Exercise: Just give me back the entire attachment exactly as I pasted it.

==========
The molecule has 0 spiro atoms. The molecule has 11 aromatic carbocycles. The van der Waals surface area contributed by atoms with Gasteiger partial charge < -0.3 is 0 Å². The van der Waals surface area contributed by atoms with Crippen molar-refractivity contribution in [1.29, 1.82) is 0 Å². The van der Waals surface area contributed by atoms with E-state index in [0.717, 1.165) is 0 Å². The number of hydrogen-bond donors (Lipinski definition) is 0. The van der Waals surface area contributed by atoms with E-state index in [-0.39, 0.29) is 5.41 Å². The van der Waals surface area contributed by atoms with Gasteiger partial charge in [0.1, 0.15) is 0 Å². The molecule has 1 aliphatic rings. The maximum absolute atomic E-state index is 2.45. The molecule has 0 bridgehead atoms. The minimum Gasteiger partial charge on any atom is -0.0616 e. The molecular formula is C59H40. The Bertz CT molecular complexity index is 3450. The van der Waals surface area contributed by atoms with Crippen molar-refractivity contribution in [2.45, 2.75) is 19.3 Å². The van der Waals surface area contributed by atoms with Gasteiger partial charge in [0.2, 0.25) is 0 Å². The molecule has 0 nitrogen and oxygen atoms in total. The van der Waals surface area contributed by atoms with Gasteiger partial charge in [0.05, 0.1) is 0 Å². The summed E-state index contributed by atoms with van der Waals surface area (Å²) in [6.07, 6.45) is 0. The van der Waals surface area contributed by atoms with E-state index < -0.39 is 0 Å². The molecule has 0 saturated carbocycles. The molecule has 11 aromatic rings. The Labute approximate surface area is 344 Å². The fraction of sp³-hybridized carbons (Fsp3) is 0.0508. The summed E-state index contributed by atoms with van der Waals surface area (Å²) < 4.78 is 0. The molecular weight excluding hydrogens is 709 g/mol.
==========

The molecule has 0 spiro atoms. The molecule has 11 aromatic carbocycles. The van der Waals surface area contributed by atoms with Gasteiger partial charge < -0.3 is 0 Å². The van der Waals surface area contributed by atoms with Crippen molar-refractivity contribution in [1.29, 1.82) is 0 Å². The van der Waals surface area contributed by atoms with E-state index in [0.717, 1.165) is 0 Å². The number of hydrogen-bond donors (Lipinski definition) is 0. The van der Waals surface area contributed by atoms with E-state index in [-0.39, 0.29) is 5.41 Å². The van der Waals surface area contributed by atoms with Gasteiger partial charge in [0.1, 0.15) is 0 Å². The molecule has 1 aliphatic rings. The maximum absolute atomic E-state index is 2.45. The molecule has 0 bridgehead atoms. The minimum Gasteiger partial charge on any atom is -0.0616 e. The molecular formula is C59H40. The Bertz CT molecular complexity index is 3450. The van der Waals surface area contributed by atoms with Crippen molar-refractivity contribution in [2.45, 2.75) is 19.3 Å². The van der Waals surface area contributed by atoms with Gasteiger partial charge in [0.2, 0.25) is 0 Å². The molecule has 0 nitrogen and oxygen atoms in total. The van der Waals surface area contributed by atoms with Gasteiger partial charge in [0.05, 0.1) is 0 Å². The summed E-state index contributed by atoms with van der Waals surface area (Å²) in [6.07, 6.45) is 0. The van der Waals surface area contributed by atoms with E-state index < -0.39 is 0 Å². The molecule has 0 saturated carbocycles. The molecule has 11 aromatic rings. The Labute approximate surface area is 344 Å². The fraction of sp³-hybridized carbons (Fsp3) is 0.0508. The summed E-state index contributed by atoms with van der Waals surface area (Å²) < 4.78 is 0. The molecular weight excluding hydrogens is 709 g/mol.